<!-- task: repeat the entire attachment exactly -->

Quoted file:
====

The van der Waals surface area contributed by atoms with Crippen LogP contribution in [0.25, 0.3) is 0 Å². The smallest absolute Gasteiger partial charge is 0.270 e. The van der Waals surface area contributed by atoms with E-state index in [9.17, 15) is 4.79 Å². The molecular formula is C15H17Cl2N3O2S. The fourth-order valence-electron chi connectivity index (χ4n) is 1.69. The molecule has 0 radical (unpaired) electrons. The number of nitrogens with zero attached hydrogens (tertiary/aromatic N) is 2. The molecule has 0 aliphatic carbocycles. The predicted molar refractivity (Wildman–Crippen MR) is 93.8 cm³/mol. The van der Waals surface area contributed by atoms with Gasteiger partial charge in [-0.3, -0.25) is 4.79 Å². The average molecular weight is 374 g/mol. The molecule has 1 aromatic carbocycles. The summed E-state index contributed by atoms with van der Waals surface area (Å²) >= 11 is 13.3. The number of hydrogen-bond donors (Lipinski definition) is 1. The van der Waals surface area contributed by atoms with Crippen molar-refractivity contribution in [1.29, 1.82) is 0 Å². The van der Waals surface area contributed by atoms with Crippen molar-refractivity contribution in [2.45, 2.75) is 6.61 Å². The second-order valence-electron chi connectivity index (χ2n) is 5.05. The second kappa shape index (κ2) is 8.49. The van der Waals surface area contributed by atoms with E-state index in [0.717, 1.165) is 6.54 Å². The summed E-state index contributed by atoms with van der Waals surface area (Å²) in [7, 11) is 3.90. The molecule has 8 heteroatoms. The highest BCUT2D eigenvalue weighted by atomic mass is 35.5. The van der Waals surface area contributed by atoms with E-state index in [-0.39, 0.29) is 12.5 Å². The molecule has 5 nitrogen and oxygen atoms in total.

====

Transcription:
The van der Waals surface area contributed by atoms with Crippen LogP contribution in [0.25, 0.3) is 0 Å². The smallest absolute Gasteiger partial charge is 0.270 e. The van der Waals surface area contributed by atoms with E-state index in [9.17, 15) is 4.79 Å². The molecular formula is C15H17Cl2N3O2S. The fourth-order valence-electron chi connectivity index (χ4n) is 1.69. The molecule has 0 radical (unpaired) electrons. The number of nitrogens with zero attached hydrogens (tertiary/aromatic N) is 2. The molecule has 0 aliphatic carbocycles. The predicted molar refractivity (Wildman–Crippen MR) is 93.8 cm³/mol. The van der Waals surface area contributed by atoms with Gasteiger partial charge in [-0.3, -0.25) is 4.79 Å². The average molecular weight is 374 g/mol. The molecule has 1 aromatic carbocycles. The summed E-state index contributed by atoms with van der Waals surface area (Å²) >= 11 is 13.3. The number of hydrogen-bond donors (Lipinski definition) is 1. The van der Waals surface area contributed by atoms with Crippen molar-refractivity contribution in [1.29, 1.82) is 0 Å². The van der Waals surface area contributed by atoms with Crippen molar-refractivity contribution in [2.45, 2.75) is 6.61 Å². The second-order valence-electron chi connectivity index (χ2n) is 5.05. The second kappa shape index (κ2) is 8.49. The van der Waals surface area contributed by atoms with E-state index in [0.717, 1.165) is 6.54 Å². The summed E-state index contributed by atoms with van der Waals surface area (Å²) in [7, 11) is 3.90. The molecule has 8 heteroatoms. The highest BCUT2D eigenvalue weighted by atomic mass is 35.5. The van der Waals surface area contributed by atoms with E-state index in [-0.39, 0.29) is 12.5 Å². The molecule has 5 nitrogen and oxygen atoms in total.